Around 28,000 Afghans Are Still Awaiting Approval To Come to the U.S. on Urgent Humanitarian Grounds

After August 2021’s fall to Taliban rule, the U.S. launched a major offensive. Make an effortEvacuate vulnerable Afghansparticularly those who had assisted U.S. troops during America’s 20-year war there—to safety. While thousands of Afghans have made it to safety, there are many still. StrandedIn Afghanistan Third countries.

People seeking to escape Afghanistan are not eligible for U.S. military service in Afghanistan. Instead, women and girls and journalists and judges must look to the little-used U.S. immigration tool “Humanitarian parole.”

This measures The following are some of the highlightsThe Immigration and Nationality Law allows some individuals to temporarily enter the U.S. under the control of United States Citizenship and Immigration Services.Important public benefit or urgent humanitarian reasons.” It is not possible to define who qualifies for parole. Anyone may be eligible. ApplyFor it.

Although humanitarian parole is faster for applicants, robust screening still applies. AfghansThat has required biometric screenings as well as cross-checking with watchlists of intelligence agencies and additional security and identity verification procedures. High ranking government officials are required to comply with these requirements. ApproveIndividual applications

More than 28,000 Afghans are now in Afghanistan since July. ApplyFor humanitarian reasons, entry into the U.S. is permitted. The Biden administration apparently PlanTo evacuate as many Afghans as possible, you can use parole. However, only 100 of the applicants were approved. ApprouvéBis now.

This is due in large part to the fact that this year’s applications volume is much larger than last. 2,000USCIS receives approximately one million parole applications per year. Also, staffing problems are a concern. Victoria Palmer spokeswoman for the USCIS and stated that 44 more staff were trained by the agency to address the surge in applications. Reports Al Jazeera. “In mid-October the agency only had six employees assigned to the program.”

Danilo Zak of the National Immigration Forum says that USCIS has a large staff shortage. “There should be a lot more people in this office adjudicating these claims….Normally, they try to get 90 percent of these humanitarian parole applications adjudicated within 90 days, but to me that’s too long in the first place.”

The 90-day sentence for humanitarian parole recipients who are most vulnerable could mean the difference between life and death. There have been numerous reports about militants since Taliban control over Afghanistan was regained. Killing a pregnant female police officer, Massacring people of ethnic minority groupsPlease see the following: Journalists are violently attacked

USCIS is there to help Afghans, despite the risk. SaysIt is prioritizing parole applications from Afghan citizens living outside Afghanistan. Since the U.S Embassy in Kabul, processing parole applications in Afghanistan is virtually impossible Activities suspendedThis year, August 31, 2018. USCIS determines whether applicants qualify for parole if they are eligible. SaysThey must organize their own travel to Afghanistan from a country with a U.S. consulate or embassy.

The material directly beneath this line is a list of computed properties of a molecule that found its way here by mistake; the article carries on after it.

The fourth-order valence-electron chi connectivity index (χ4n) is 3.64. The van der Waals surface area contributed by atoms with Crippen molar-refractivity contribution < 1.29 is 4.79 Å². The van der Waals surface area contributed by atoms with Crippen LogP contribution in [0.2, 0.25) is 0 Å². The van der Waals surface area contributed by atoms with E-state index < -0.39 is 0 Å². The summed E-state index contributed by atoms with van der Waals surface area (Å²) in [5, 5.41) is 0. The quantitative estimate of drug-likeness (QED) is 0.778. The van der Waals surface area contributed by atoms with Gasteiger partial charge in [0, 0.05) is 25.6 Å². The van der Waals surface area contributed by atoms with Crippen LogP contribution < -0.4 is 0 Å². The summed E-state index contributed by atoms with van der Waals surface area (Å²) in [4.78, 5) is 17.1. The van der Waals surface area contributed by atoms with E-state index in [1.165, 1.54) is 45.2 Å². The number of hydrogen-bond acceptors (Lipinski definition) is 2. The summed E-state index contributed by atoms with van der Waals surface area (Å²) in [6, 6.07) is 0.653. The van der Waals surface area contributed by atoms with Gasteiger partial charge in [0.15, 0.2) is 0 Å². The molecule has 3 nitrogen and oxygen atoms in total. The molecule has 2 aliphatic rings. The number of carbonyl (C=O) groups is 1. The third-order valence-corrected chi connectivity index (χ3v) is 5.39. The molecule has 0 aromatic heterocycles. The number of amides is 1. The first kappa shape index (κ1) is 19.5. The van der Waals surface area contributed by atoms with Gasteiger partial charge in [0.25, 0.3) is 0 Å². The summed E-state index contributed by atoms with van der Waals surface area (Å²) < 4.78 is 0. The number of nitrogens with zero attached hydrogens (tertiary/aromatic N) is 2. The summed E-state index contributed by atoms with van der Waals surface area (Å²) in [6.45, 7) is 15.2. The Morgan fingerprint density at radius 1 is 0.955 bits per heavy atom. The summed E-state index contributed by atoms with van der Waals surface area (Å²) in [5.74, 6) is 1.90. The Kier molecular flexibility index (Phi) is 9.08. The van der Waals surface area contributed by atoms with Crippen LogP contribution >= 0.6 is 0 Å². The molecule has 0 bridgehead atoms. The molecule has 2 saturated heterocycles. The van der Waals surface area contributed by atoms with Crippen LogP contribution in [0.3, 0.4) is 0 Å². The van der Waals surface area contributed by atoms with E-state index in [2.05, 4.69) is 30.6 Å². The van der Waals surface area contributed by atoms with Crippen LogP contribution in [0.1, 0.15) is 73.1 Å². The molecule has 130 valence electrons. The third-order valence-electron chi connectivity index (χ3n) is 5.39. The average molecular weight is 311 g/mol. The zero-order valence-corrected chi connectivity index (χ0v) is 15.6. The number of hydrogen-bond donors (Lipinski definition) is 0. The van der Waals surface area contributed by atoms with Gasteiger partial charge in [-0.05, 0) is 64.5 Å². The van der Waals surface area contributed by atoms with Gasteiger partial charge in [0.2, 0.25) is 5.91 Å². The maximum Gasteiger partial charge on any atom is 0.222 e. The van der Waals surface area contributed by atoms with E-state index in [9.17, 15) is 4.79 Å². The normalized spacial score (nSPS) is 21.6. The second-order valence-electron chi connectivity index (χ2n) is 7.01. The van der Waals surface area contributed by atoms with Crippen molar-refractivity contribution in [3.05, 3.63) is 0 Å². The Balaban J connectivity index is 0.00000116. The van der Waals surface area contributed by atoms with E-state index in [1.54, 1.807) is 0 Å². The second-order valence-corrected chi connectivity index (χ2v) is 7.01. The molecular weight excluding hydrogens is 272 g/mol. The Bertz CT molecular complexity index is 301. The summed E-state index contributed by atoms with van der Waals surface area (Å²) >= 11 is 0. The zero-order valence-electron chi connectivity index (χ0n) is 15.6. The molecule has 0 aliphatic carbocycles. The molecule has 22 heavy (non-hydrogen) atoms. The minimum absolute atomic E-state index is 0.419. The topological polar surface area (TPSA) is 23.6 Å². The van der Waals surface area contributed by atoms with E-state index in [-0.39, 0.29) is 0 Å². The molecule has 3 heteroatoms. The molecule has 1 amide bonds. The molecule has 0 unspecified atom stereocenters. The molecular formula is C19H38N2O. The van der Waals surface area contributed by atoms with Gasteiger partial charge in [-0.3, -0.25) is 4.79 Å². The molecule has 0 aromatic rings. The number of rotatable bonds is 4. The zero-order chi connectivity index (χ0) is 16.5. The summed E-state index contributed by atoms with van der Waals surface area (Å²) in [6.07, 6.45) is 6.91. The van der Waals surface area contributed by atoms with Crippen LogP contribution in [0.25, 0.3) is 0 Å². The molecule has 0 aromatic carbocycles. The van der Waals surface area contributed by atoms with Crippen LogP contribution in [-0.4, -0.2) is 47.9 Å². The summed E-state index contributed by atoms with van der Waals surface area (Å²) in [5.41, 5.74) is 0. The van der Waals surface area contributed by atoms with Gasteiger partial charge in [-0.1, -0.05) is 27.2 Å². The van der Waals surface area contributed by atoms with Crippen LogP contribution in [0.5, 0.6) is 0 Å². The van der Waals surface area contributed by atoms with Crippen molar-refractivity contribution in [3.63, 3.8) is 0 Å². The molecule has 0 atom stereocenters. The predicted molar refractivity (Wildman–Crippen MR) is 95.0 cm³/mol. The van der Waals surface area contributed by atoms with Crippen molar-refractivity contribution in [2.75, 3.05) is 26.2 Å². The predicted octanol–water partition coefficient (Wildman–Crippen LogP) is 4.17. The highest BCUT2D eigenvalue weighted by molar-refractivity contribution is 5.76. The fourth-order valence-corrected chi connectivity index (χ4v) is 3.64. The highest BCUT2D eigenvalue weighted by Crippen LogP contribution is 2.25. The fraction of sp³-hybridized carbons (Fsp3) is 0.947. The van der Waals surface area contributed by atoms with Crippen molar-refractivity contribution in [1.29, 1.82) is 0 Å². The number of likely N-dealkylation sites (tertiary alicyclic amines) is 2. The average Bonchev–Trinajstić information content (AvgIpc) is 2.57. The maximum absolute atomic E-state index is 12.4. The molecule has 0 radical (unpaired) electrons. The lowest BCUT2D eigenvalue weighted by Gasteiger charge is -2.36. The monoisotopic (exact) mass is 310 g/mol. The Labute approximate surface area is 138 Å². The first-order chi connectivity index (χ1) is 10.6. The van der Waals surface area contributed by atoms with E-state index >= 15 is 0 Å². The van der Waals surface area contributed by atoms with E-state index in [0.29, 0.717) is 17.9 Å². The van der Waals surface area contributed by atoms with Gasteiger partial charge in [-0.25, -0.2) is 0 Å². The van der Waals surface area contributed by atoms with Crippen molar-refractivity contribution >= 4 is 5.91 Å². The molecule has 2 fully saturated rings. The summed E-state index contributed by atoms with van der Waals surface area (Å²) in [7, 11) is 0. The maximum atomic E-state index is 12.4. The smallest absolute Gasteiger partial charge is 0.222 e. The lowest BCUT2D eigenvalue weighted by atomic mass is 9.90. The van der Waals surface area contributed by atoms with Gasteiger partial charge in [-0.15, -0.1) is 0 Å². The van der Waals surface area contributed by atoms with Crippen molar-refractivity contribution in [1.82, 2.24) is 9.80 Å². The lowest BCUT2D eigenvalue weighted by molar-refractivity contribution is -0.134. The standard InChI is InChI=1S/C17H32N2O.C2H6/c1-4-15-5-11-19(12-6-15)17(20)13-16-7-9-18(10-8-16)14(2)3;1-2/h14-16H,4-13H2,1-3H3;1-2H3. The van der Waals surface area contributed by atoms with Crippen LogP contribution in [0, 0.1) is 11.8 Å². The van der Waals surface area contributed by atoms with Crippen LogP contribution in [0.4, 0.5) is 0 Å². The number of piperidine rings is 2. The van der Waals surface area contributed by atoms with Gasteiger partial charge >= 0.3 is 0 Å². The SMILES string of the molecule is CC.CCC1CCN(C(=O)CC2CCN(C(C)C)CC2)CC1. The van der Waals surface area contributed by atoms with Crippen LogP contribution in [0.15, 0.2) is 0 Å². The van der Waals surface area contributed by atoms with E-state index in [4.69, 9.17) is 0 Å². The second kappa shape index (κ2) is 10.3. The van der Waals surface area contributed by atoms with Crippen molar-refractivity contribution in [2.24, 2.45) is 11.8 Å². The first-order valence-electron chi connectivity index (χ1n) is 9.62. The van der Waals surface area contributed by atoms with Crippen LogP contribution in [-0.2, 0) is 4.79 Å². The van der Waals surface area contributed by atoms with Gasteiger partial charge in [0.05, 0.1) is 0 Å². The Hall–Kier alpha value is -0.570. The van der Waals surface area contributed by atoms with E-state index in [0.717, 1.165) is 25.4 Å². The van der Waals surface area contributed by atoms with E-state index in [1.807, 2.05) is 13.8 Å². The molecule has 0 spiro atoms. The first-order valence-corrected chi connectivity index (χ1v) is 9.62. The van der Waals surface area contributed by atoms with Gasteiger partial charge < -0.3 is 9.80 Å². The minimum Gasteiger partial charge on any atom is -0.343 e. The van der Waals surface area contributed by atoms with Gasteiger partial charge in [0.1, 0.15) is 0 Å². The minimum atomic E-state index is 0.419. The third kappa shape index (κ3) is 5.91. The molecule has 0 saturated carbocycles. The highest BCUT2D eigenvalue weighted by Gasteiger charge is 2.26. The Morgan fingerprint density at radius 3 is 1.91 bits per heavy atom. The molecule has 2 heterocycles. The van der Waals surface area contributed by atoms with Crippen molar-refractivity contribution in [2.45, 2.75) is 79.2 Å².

Applying for parole carries a steep $575 filing charge as well—and an application is no guarantee of protection. The USCIS offers ReceivedAl Jazeera estimates that Afghans received approximately $11.5million in the past three months. But, few Afghan applications have been approved in this period.

Zak says, “We must be creating more efficient processing systems.” “These people are most in imminent danger. We adjudicate.”

This is not a new way to use parole. “Parole has also been used—repeatedly and to great effect—to facilitate the evacuations of allies and others at risk following the withdrawal of U.S. troops from war-torn regions,” Write Zak. It was utilized in Operation New Life, 1975. GrantFollowing the U.S. pullout from Vietnam, 130,000 were granted entry. Parole was granted later, in Operation Iraqi Freedom 1996. Help 6,600 evacuees. There were 6,600 people evacued. Vetting and ProcessingBefore arriving on the American mainland,

Zak states that “there are some things I believe the administration should have done” and is still able to do more. The first is to continue to increase resources for the USCIS humanitarian assistance branch, and ensure that there are enough workers to efficiently process these requests. Zak also believes USCIS should abolish the ridiculous application fee Afghans are required to pay. “Without even guarantee of protection,” Zak said. USCIS should remove the requirement for applicants to have a sponsor financial in the United States.

Zak states, “Parole is, for many reason, not the ideal humanitarian protection path.” The benefits it provides upon arriving in the U.S. are not the same. The pathway does not lead to permanent status. The eligibility criteria are very limited and highly discretionary.

However, this is an extremely useful tool. This visa is faster and more inclusive than other visas for Afghans.

Joe Biden spoke out to mark the conclusion of America’s twenty-year war on Afghanistan. He said that he would continue to support more refugees from the country. That promise is not going to be kept unless immigration officials can swiftly and efficiently process vulnerable Afghans trapped under Taliban control.